Brain plasticity is regulated by the gut microbiota

The intestinal microbiota – known by all as intestinal microflora – plays a fundamental role in the development and maintenance of the function of the immune system and in the regulation of body weight. New studies suggest that the microbiota could also be involved in the communication pathway between the center and periphery called the gut-brain axis, modulating brain functions and ultimately our behavior.

To examine in detail the connection between microbiota and brain, Paola Tognini, researcher of the Department of Translational Research (Physiology Unit) of the University of Pisa, in collaboration with Tommaso Pizzorusso professor of the Scuola Normale Superiore and associate researcher of the Institute of Nurosciences of the Cnr of Italy (Pisa), have studied how signals coming from intestinal bacteria can influence neuronal plasticity. The study, entitled “The gut microbiota of environmentally enriched mice regulates visual cortical plasticity”, was published in the prestigious international scientific journal Cell Reports and is the result of a collaboration between the University of Pisa, Scuola Normale Superiore, Institute of Neuroscience of the Cnr, Stella Maris Foundation and University of Milan.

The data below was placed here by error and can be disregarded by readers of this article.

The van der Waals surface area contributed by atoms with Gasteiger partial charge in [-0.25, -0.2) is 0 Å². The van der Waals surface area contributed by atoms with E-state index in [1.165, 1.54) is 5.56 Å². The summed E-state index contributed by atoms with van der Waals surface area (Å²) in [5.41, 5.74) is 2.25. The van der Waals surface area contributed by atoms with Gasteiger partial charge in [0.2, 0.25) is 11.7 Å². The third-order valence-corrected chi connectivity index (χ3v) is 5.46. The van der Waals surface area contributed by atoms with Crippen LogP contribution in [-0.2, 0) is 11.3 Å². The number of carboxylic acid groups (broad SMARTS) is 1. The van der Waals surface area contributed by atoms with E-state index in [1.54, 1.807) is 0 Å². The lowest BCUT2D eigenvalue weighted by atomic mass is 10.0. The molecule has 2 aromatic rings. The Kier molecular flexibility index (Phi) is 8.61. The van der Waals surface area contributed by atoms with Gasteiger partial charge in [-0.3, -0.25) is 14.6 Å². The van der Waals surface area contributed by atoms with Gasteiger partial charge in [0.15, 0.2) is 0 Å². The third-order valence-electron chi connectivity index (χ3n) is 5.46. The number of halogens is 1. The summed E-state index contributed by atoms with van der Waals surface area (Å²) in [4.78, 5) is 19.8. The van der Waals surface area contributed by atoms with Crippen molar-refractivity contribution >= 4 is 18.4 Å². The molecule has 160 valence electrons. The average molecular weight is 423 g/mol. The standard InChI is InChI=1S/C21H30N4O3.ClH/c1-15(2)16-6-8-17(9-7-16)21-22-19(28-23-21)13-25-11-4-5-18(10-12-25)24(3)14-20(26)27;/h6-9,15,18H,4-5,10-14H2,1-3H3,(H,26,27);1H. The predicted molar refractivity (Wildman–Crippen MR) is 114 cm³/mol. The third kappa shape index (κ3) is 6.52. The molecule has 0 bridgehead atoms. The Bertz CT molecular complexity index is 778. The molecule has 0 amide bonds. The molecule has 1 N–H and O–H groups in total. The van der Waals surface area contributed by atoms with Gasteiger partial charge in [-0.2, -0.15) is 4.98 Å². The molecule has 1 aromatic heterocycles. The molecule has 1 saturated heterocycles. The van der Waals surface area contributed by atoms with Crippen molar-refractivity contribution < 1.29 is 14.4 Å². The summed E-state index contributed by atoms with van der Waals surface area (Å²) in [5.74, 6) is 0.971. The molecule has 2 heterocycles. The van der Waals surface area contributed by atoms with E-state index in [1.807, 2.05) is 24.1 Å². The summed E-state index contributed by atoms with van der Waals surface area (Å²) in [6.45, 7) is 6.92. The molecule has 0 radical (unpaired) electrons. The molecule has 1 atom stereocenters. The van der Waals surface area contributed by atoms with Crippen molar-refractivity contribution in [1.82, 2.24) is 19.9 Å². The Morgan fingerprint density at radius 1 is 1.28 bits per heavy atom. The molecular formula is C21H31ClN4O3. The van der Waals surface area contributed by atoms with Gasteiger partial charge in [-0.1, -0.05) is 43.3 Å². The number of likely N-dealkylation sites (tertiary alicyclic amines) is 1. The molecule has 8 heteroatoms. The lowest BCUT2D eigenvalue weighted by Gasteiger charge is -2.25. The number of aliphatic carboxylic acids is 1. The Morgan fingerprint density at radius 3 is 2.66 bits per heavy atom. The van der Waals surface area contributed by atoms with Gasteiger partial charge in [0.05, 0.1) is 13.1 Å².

“Brain or neuronal plasticity is the ability of our brain to change in response to stimuli from the external environment and / or in response to our experiences. The brain is more plastic, and therefore prone to change during youth, while its circuits are more stable and therefore resistant to change during adulthood. In our study we tried to understand if signals coming from the intestinal microbiota could reactivate plasticity in the adult brain – explain Paola Tognini and Tommaso PizzorussoTo achieve this goal, we used the visual system as a model, precisely because adult animals do not normally show plasticity in this area of the brain”.

The researchers raised the mice in a particular environment characterized by an increase in sensory and social experiences and which favors physical activity. These mice, defined as “enriched”, had a different microbiota from that of mice raised in classic laboratory cages and showed brain plasticity, as occurs in young animals. However, when these mice were deprived of their microbiota, the reactivation of neuronal plasticity was completely nullified, suggesting that signals from the gut were responsible for the effect. Finally, intestinal microbiota transfer via fecal transplantation from plastic-enriched mice to standard mice, which do not have plastic brains, caused an increase in neuronal plasticity in the recipient mice.

“Our study introduces a very new concept, namely that of the existence of a gut microbiota-brain experience connection: our experiences not only affect the brain directly but also through signals from our gut”.

The implication of the results achieved with this study is broad and not limited to the sensory systems and the visual cortex. In fact, research could open new frontiers to promote neuronal plasticity in neurodevelopmental or neurodegenerative diseases, based on therapeutic strategies aimed at modulating the gut-brain axis.


For info:
Tommaso Pizzorusso
Cnr – Istituto di neuroscienze
[email protected]t